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Drawer bottom plane making process continued

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Project by DonH posted 1275 days ago 2174 views 2 times favorited 11 comments Add to Favorites Watch

As a follow on to the last two postings with this project, I have now completed the second plane body but have decided to add brass “bonking” buttons to the front, top and back edges of the plane body (5/8 brass rod cut to 1/2 inch lengths). These are the locations that the plane body is tapped to tighten or loosen the blade. I noticed that the first example I made was developing dents already in these locations – surprising as the body is hard maple and lignum vitae.

The first picture is the second glue up of the plane halves followed by my grinding jig for rounding the ends of each of the sawn of brass buttons. The third and forth are my hand powered mitre saw set up (it has a variety of blades including a very heavy duty hack saw blade in use here), the fifth contains the resulting buttons and the rod and lastly is the drilling set up to put really square, clean holes in the three locations on each plane body.

The drilling set up uses a Moxon vise on the drill press table. The woodworking vise allows for easy orientation of the work at any angle without marring the piece.

-- DonH Orleans Ontario





11 comments so far

View KayBee's profile

KayBee

980 posts in 1746 days


#1 posted 1275 days ago

Thanks for the in process. How long is that plane? You used what 18 clamps?

-- Karen - a little bit of stupid goes a long way

View DonH's profile

DonH

483 posts in 1317 days


#2 posted 1275 days ago

Hi KayBee

The plane is 12 inches long and I probably had eighteen clamps on it. I wanted the best possible bond between the maple and lignum vitae.

-- DonH Orleans Ontario

View CiscoKid's profile

CiscoKid

317 posts in 1373 days


#3 posted 1275 days ago

I think you needed more clamps. ; ) Just kidding – I can’t wait for the finished product.

-- Al, Culpeper VA

View Rick  Dennington's profile

Rick Dennington

3253 posts in 1694 days


#4 posted 1275 days ago

You can never have too many clamps…most times if you’re like me, not enough…..nice looking jig you’re making…

-- " I started with nothing, and I've still got most of it left".......

View Dez's profile

Dez

1111 posts in 2577 days


#5 posted 1275 days ago

Cool, I have found another type of project that I am interested in doing myself. I don’t have room anymore for all the power tools I had in my old shop but still want to make stuff – so hand tools here I come! I think a shooting board and a low angle plane to go with it is in order. Thank you for showing us your work.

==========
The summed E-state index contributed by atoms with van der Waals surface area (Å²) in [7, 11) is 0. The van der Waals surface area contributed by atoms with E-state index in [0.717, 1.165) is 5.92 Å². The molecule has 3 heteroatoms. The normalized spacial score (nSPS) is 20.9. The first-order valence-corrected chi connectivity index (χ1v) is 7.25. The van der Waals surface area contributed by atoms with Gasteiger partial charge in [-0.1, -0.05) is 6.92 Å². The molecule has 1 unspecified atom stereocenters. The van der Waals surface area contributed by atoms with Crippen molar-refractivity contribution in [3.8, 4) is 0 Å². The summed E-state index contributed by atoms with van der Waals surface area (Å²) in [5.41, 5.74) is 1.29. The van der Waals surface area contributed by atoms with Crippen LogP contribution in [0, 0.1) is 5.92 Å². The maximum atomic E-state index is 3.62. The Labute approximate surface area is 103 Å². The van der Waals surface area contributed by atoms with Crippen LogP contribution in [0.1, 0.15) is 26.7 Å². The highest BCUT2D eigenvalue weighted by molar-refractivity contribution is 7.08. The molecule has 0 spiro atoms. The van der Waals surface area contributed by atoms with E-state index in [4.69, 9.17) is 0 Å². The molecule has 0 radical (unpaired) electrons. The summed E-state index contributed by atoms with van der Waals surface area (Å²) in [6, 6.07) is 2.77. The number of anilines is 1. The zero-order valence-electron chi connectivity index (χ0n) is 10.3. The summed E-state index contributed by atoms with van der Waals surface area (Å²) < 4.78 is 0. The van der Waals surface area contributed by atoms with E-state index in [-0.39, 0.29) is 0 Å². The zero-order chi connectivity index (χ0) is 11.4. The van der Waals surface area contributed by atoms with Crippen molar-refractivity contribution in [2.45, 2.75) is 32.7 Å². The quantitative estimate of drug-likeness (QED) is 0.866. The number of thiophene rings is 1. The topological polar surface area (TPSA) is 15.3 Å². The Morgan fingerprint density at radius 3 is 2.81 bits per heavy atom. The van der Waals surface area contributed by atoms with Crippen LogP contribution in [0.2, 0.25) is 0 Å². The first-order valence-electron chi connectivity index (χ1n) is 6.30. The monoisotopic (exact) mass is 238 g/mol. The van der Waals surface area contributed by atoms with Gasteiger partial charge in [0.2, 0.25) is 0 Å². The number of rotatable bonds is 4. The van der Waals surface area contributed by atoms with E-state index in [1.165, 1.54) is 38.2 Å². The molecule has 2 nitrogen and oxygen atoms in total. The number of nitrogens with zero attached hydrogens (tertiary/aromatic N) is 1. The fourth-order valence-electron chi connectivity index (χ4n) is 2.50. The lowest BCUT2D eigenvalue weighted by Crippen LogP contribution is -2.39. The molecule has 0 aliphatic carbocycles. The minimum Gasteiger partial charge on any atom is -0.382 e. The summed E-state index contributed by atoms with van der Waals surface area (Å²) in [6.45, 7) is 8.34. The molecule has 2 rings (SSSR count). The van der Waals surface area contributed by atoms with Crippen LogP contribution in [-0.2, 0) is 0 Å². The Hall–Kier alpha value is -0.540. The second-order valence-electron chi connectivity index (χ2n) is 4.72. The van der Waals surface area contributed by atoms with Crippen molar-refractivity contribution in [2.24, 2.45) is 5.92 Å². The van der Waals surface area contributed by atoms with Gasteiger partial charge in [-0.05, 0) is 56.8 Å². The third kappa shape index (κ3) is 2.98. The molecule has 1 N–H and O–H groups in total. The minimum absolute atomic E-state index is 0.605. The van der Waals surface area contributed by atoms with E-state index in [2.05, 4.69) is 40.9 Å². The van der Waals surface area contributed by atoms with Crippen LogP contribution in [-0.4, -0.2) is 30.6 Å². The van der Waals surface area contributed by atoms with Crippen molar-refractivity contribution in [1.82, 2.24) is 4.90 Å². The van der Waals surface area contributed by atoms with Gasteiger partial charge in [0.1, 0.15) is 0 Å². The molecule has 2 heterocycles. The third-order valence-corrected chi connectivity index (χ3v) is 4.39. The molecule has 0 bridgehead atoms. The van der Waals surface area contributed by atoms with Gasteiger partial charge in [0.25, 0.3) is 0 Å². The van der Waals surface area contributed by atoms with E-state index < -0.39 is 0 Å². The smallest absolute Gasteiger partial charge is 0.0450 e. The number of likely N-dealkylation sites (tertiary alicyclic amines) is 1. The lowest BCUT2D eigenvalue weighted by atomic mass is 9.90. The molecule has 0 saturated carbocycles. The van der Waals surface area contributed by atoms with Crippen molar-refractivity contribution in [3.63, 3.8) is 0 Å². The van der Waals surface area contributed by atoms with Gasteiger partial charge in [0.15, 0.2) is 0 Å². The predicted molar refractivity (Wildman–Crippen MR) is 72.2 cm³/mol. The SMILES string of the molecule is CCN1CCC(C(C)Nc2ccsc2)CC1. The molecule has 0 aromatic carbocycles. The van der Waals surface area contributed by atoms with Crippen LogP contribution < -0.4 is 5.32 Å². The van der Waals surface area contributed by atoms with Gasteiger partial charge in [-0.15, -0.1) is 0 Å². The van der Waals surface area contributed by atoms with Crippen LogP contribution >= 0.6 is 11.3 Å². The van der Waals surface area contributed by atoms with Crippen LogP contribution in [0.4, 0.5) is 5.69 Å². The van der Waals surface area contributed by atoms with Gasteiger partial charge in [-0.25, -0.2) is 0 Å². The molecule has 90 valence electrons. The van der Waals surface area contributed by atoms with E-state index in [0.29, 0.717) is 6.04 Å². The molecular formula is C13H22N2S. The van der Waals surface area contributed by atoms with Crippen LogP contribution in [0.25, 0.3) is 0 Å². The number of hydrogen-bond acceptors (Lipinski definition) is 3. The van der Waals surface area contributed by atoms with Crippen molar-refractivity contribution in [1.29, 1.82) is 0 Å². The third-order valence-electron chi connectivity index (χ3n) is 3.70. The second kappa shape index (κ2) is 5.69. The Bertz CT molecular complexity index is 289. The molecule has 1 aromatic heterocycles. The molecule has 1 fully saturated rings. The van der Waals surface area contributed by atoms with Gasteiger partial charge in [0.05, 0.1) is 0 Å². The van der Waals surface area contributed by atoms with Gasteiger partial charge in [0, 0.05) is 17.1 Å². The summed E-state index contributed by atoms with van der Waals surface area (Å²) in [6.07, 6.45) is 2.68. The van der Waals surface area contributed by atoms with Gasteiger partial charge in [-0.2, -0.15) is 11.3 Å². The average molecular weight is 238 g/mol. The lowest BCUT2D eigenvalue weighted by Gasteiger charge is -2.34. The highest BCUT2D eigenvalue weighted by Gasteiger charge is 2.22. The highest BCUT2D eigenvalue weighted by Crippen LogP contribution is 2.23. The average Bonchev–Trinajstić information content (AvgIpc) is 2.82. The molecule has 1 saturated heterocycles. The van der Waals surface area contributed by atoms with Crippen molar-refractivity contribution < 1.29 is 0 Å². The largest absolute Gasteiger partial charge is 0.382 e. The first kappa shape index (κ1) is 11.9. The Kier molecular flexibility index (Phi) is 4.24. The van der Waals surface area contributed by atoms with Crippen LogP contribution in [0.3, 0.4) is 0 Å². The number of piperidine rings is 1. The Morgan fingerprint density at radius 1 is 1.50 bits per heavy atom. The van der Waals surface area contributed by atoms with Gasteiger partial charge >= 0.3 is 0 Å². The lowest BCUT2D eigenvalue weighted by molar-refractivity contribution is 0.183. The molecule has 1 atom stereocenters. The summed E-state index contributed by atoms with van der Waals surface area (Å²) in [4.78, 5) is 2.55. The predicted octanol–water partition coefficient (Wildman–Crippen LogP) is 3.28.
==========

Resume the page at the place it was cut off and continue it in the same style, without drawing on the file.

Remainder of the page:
-- Folly ever comes cloaked in opportunity!

View DonH's profile

DonH

483 posts in 1317 days


#6 posted 1275 days ago

Hi Dez – hand tools are the main focus of my shop and a shooting board is a must – I have a number of them as well as bench hooks to saw on. I use the Veritas low angle smoothing plane on my shooting board as well as a Lie Nielsen 5 1/2 bench plane which has a high angle (50 degrees) frog and both work fine.

-- DonH Orleans Ontario

View itsmic's profile

itsmic

1419 posts in 1618 days


#7 posted 1275 days ago

maybe one more clamp? I had to laugh, I have similar looking glue up’s and it always amazes me how many clamps are needed, your work is very impressive, great workmanship and design, thanks for sharing

-- It's Mic Keep working and sharing

View DonH's profile

DonH

483 posts in 1317 days


#8 posted 1275 days ago

Yeah the clamp thing – I always believe if there is room for another one – do it

-- DonH Orleans Ontario

View Ken90712's profile

Ken90712

14500 posts in 1688 days


#9 posted 1274 days ago

Nice work I love tha last pic that is one nice clamp!

-- Ken, "Everyday above ground is a good day!"

View DonH's profile

DonH

483 posts in 1317 days


#10 posted 1274 days ago

Hi Ken

That is actually a type of vise known as the Moxon – named after the guy who invented it I guess. It is easy to build. I used two 12 inch lengths of 1 1/2 inch rod threaded to 6 tpi and two blocks of maple. The rear block has two holes that are threaded for the 1 1/2 inch rods and the front holes are slightly over size. These can be clamped to the top of a bench and are very secure in use with lots of capacity. I have a few of them from small to three feet long. The mid size one works great on a drill press as you see. It solves a lot of clamping issues for drilling as you can clamp the work piece at any angle.

-- DonH Orleans Ontario

View swirt's profile

swirt

1913 posts in 1472 days


#11 posted 1274 days ago

Great looking build. I like the addition of the brass buttons.

Congrats too on the tip published in the recent PWW!

-- Galootish log blog, http://www.timberframe-tools.com

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